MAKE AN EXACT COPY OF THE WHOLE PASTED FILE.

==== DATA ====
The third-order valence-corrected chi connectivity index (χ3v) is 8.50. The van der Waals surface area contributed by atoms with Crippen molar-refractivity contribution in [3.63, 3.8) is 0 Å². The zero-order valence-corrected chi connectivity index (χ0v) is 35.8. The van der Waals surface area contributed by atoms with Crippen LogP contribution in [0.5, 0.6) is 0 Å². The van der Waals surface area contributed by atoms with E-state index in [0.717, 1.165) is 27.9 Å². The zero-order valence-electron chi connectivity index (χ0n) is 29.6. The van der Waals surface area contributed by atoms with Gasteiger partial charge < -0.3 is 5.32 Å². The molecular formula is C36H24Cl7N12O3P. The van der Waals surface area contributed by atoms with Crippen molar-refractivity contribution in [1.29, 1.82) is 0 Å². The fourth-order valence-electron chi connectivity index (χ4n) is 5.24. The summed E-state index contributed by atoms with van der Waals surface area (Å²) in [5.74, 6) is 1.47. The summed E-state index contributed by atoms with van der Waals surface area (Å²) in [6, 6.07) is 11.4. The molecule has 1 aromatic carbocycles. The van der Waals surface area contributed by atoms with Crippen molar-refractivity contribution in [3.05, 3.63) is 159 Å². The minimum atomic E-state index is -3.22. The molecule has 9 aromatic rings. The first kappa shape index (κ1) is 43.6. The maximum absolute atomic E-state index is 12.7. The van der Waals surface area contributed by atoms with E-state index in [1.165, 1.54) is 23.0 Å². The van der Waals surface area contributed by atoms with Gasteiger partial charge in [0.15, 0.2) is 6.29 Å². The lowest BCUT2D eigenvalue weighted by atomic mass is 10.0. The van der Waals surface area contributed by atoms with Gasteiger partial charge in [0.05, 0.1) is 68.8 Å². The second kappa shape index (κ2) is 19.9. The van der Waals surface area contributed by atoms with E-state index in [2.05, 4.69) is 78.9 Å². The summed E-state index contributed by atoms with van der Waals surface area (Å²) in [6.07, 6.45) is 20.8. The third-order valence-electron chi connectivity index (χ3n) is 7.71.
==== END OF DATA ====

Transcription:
The third-order valence-corrected chi connectivity index (χ3v) is 8.50. The van der Waals surface area contributed by atoms with Crippen molar-refractivity contribution in [3.63, 3.8) is 0 Å². The zero-order valence-corrected chi connectivity index (χ0v) is 35.8. The van der Waals surface area contributed by atoms with Crippen LogP contribution in [0.5, 0.6) is 0 Å². The van der Waals surface area contributed by atoms with E-state index in [0.717, 1.165) is 27.9 Å². The zero-order valence-electron chi connectivity index (χ0n) is 29.6. The van der Waals surface area contributed by atoms with Gasteiger partial charge < -0.3 is 5.32 Å². The molecular formula is C36H24Cl7N12O3P. The van der Waals surface area contributed by atoms with Crippen molar-refractivity contribution in [1.29, 1.82) is 0 Å². The fourth-order valence-electron chi connectivity index (χ4n) is 5.24. The summed E-state index contributed by atoms with van der Waals surface area (Å²) in [5.74, 6) is 1.47. The summed E-state index contributed by atoms with van der Waals surface area (Å²) in [6, 6.07) is 11.4. The molecule has 1 aromatic carbocycles. The van der Waals surface area contributed by atoms with Crippen molar-refractivity contribution in [3.05, 3.63) is 159 Å². The minimum atomic E-state index is -3.22. The molecule has 9 aromatic rings. The first kappa shape index (κ1) is 43.6. The maximum absolute atomic E-state index is 12.7. The van der Waals surface area contributed by atoms with E-state index in [1.165, 1.54) is 23.0 Å². The van der Waals surface area contributed by atoms with Gasteiger partial charge in [0.15, 0.2) is 6.29 Å². The lowest BCUT2D eigenvalue weighted by atomic mass is 10.0. The van der Waals surface area contributed by atoms with Gasteiger partial charge in [0.05, 0.1) is 68.8 Å². The second kappa shape index (κ2) is 19.9. The van der Waals surface area contributed by atoms with E-state index in [2.05, 4.69) is 78.9 Å². The summed E-state index contributed by atoms with van der Waals surface area (Å²) in [6.07, 6.45) is 20.8. The third-order valence-electron chi connectivity index (χ3n) is 7.71.